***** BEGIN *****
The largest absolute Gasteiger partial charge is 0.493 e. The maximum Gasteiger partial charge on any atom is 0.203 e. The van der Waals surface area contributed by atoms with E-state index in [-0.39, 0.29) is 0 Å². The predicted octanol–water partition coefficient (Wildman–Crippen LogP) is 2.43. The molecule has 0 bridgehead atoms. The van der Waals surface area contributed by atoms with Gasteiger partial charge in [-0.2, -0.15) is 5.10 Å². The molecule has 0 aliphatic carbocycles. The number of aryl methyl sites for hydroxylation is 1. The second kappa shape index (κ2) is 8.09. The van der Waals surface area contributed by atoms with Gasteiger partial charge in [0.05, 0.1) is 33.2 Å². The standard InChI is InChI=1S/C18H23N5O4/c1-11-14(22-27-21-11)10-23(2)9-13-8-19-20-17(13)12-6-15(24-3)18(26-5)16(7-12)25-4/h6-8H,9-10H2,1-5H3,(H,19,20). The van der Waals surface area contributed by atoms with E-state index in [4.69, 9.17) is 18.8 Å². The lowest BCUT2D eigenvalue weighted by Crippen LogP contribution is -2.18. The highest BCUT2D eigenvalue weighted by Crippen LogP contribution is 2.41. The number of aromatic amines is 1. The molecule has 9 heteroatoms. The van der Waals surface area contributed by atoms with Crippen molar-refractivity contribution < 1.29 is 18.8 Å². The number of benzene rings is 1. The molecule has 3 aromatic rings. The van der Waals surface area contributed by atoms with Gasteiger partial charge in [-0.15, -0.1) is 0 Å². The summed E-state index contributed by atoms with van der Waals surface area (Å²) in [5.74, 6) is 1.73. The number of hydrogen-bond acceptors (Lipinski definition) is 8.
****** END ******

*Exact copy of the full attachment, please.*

The largest absolute Gasteiger partial charge is 0.493 e. The maximum Gasteiger partial charge on any atom is 0.203 e. The van der Waals surface area contributed by atoms with E-state index in [-0.39, 0.29) is 0 Å². The predicted octanol–water partition coefficient (Wildman–Crippen LogP) is 2.43. The molecule has 0 bridgehead atoms. The van der Waals surface area contributed by atoms with Gasteiger partial charge in [-0.2, -0.15) is 5.10 Å². The molecule has 0 aliphatic carbocycles. The number of aryl methyl sites for hydroxylation is 1. The second kappa shape index (κ2) is 8.09. The van der Waals surface area contributed by atoms with Gasteiger partial charge in [0.05, 0.1) is 33.2 Å². The standard InChI is InChI=1S/C18H23N5O4/c1-11-14(22-27-21-11)10-23(2)9-13-8-19-20-17(13)12-6-15(24-3)18(26-5)16(7-12)25-4/h6-8H,9-10H2,1-5H3,(H,19,20). The van der Waals surface area contributed by atoms with E-state index in [4.69, 9.17) is 18.8 Å². The lowest BCUT2D eigenvalue weighted by Crippen LogP contribution is -2.18. The highest BCUT2D eigenvalue weighted by Crippen LogP contribution is 2.41. The number of aromatic amines is 1. The molecule has 9 heteroatoms. The van der Waals surface area contributed by atoms with Crippen molar-refractivity contribution < 1.29 is 18.8 Å². The number of benzene rings is 1. The molecule has 3 aromatic rings. The van der Waals surface area contributed by atoms with Gasteiger partial charge in [-0.15, -0.1) is 0 Å². The summed E-state index contributed by atoms with van der Waals surface area (Å²) in [5.74, 6) is 1.73. The number of hydrogen-bond acceptors (Lipinski definition) is 8.